Trees of Balboa Park, D.A. Ed Miller, tough USDA inspector at the border, Cuban ex-pats, short people, Oceanside gay murders, our forests of kelp
8:30 a.m., June 24
I live in the lap of luxury. No kidding, I do. Started about six years ago when the first man I chose (versus who chose me) decided that he didn’t want my love. When I plunged into the murky dank dungeons of despair. During that time of morose self torture, I did two things that changed my life forever and that helped me pull myself back up by my bootstraps.
Firstly, I bought a hammock. Two, actually, blue and green striped, woven in Guatemala. Strung them to the three maple trees out back where I proceeded to live. I took my morning tea there with the chirping birds and early sunshine. I worked there with my Mini conducting international webcam conference calls even, much to the envy of my Team many of whom were still office bound. I read there for days on end, leaf shadows dancing on the exposed skin of the leg I stretched over the edge to loll my toes in the dew drenched grass. With a single toe, I’d gentle rock myself as the heavy summer air wafted, lifting the loose strands of my hair along the side of my face. I took my evening meal there sitting up cross legged watching a host of Lady Bugs land on my fork. And, as the sun set beyond the fields of soybeans, I slept beneath the Milkyway with the dog curled up at my feet until the sullen skunk scurried out from behind the shed and he leapt after it setting me in my cotton cocoon to rocking under the moon.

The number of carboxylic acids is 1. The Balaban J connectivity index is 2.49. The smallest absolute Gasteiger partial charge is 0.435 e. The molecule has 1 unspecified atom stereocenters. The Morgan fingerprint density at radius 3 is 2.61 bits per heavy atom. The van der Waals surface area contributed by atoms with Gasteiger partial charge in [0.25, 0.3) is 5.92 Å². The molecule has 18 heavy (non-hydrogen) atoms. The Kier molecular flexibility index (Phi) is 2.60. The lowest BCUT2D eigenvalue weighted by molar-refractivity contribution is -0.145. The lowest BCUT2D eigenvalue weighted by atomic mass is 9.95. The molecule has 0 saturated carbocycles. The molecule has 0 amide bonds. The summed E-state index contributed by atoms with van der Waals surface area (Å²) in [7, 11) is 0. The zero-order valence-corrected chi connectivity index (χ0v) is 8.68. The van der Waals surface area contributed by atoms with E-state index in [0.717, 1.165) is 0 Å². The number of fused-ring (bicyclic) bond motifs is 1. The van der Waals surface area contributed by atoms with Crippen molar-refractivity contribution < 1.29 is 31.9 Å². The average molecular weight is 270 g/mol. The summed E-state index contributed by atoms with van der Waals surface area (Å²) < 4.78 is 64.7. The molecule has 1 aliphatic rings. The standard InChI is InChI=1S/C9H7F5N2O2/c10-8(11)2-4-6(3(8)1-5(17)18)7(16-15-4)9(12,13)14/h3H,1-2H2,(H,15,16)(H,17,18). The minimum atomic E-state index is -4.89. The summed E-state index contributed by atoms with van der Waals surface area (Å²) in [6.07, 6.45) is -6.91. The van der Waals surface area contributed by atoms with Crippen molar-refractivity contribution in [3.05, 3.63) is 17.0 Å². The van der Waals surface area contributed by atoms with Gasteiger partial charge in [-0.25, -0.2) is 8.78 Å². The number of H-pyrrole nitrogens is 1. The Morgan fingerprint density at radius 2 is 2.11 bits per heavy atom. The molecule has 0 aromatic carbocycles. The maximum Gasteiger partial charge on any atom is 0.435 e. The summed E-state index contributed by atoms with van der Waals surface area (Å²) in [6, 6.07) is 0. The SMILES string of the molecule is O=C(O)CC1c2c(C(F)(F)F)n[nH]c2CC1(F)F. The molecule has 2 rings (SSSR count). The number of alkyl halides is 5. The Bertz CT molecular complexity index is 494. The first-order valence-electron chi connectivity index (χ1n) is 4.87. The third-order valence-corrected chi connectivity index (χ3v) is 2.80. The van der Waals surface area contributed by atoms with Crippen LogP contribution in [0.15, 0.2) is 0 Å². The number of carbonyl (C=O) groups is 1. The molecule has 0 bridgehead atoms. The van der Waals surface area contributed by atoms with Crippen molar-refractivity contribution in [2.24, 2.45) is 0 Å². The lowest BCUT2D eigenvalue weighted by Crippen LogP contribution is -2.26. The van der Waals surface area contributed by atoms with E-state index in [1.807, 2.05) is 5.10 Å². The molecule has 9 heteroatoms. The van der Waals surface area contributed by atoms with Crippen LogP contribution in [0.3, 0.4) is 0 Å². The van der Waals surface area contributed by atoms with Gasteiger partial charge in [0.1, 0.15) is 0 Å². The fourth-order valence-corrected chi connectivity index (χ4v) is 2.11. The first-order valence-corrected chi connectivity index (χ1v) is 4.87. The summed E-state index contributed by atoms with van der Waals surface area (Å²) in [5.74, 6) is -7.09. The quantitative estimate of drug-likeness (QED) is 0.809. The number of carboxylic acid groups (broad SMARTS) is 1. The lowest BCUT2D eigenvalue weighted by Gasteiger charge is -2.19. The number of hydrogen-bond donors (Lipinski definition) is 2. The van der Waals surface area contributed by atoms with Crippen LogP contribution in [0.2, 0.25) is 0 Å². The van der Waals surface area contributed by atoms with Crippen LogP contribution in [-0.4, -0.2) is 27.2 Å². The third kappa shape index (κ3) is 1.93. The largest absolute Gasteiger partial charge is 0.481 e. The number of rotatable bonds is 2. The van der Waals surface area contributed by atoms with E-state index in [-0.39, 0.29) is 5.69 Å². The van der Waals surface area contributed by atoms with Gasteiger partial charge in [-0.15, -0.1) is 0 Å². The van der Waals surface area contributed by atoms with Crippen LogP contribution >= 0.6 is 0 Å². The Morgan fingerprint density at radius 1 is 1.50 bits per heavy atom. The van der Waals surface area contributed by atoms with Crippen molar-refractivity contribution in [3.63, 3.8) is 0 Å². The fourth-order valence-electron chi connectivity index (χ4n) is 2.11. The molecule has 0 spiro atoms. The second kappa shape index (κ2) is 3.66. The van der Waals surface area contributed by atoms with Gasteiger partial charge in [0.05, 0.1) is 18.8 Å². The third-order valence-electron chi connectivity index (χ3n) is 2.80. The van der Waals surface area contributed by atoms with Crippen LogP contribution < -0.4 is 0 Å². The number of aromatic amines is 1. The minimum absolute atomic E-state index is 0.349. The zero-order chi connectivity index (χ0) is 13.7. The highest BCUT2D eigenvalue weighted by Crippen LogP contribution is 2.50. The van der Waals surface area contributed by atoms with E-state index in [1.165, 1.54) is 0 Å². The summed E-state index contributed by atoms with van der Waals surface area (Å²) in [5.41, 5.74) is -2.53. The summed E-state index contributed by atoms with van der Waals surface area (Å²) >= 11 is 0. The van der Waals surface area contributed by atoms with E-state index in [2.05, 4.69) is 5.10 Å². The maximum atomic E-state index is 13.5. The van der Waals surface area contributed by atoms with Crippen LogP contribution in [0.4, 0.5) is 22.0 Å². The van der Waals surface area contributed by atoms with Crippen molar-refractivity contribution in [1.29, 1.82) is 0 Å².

I now go nowhere without a hammock. I keep one in the car. I hike with one. I even found one to fit in my purse. I'm admittedly a hammock addict and there isn't a step program that can cure me.
The second thing I did was buy the warmest sheets invented. I run cold and without him to warm me, I spent entire nights shivering no matter how many layers I slipped beneath the comforters with. I started with a fleece set and was so excited by how warm they were at first touch, unlike flannel that requires body heat to warm up. They were ultra soft against the skin which made up for a lot; (I sleep commando—blame it on me mum). But, I managed to find softer still—heavenly chenille.
Now, every corner of my bed—top and bottom—is silky soft warmest from the moment I slip beneath the covers. A delight that’s indescribable, especially to the must sleep clothed crowd. I sleep smiling caressed by the fuzzy fibers. Stretched sideways across the bed I assume ownership of my domain. Sheets are strewn, pillows tossed onto the floor as I roll throughout the night. Oh yes. Me and my bed head never felt so damn good.
Took me longer than I care to admit to climb up and out of that misery pit, but with the aid of a few select items of simplicity, I managed to not only do so but to find the pleasure in me, the joy in me. A vital awakening as, like many women, I had only previously sought it in and through others.
I have always been a simple lass, easily pleased. Not much complicated about me. Give me a sunset in a hammock wrapped in chenille and I’m living in the lap of luxury. Toss in a wee bit of Knob Creek, an intriguing lengthy tale, a set of long arms wrapped around me and full lips nibbling at my ear and I’ve done gone to heaven.